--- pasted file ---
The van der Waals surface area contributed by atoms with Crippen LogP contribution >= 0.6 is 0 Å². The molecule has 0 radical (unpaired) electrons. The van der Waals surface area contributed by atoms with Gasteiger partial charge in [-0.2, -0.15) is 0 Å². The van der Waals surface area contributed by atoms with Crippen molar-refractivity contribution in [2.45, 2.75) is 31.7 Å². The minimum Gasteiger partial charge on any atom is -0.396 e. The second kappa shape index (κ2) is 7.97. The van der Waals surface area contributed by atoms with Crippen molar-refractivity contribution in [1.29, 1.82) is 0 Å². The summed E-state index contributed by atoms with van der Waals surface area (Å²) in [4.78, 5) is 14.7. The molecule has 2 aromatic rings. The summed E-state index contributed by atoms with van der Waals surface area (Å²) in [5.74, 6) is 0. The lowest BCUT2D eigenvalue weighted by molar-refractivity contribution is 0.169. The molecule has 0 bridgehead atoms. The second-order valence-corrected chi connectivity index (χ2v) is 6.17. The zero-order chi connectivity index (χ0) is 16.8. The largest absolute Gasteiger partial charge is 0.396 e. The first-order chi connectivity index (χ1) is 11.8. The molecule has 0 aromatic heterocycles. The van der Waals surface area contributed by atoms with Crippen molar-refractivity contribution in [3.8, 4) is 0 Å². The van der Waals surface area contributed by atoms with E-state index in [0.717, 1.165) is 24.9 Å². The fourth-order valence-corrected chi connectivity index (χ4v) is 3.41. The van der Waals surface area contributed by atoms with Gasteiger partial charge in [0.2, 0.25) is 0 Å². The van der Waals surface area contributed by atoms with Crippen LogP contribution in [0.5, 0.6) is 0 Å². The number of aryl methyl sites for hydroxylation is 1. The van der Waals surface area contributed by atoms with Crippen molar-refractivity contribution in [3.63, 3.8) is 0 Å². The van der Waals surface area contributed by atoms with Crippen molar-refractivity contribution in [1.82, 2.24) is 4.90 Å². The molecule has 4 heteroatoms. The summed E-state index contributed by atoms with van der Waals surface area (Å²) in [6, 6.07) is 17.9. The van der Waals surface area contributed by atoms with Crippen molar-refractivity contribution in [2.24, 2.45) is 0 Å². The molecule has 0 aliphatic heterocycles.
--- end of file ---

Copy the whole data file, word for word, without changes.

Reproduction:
The van der Waals surface area contributed by atoms with Crippen LogP contribution >= 0.6 is 0 Å². The molecule has 0 radical (unpaired) electrons. The van der Waals surface area contributed by atoms with Gasteiger partial charge in [-0.2, -0.15) is 0 Å². The van der Waals surface area contributed by atoms with Crippen molar-refractivity contribution in [2.45, 2.75) is 31.7 Å². The minimum Gasteiger partial charge on any atom is -0.396 e. The second kappa shape index (κ2) is 7.97. The van der Waals surface area contributed by atoms with Crippen molar-refractivity contribution in [1.29, 1.82) is 0 Å². The summed E-state index contributed by atoms with van der Waals surface area (Å²) in [4.78, 5) is 14.7. The molecule has 2 aromatic rings. The summed E-state index contributed by atoms with van der Waals surface area (Å²) in [5.74, 6) is 0. The lowest BCUT2D eigenvalue weighted by molar-refractivity contribution is 0.169. The molecule has 0 bridgehead atoms. The second-order valence-corrected chi connectivity index (χ2v) is 6.17. The zero-order chi connectivity index (χ0) is 16.8. The largest absolute Gasteiger partial charge is 0.396 e. The first-order chi connectivity index (χ1) is 11.8. The molecule has 0 aromatic heterocycles. The van der Waals surface area contributed by atoms with Crippen molar-refractivity contribution in [3.8, 4) is 0 Å². The van der Waals surface area contributed by atoms with E-state index in [0.717, 1.165) is 24.9 Å². The fourth-order valence-corrected chi connectivity index (χ4v) is 3.41. The van der Waals surface area contributed by atoms with Gasteiger partial charge in [0.2, 0.25) is 0 Å². The van der Waals surface area contributed by atoms with Crippen LogP contribution in [0.5, 0.6) is 0 Å². The number of aryl methyl sites for hydroxylation is 1. The van der Waals surface area contributed by atoms with Crippen molar-refractivity contribution in [3.63, 3.8) is 0 Å². The van der Waals surface area contributed by atoms with Crippen molar-refractivity contribution in [1.82, 2.24) is 4.90 Å². The molecule has 4 heteroatoms. The summed E-state index contributed by atoms with van der Waals surface area (Å²) in [6, 6.07) is 17.9. The van der Waals surface area contributed by atoms with Crippen molar-refractivity contribution in [2.24, 2.45) is 0 Å². The molecule has 0 aliphatic heterocycles.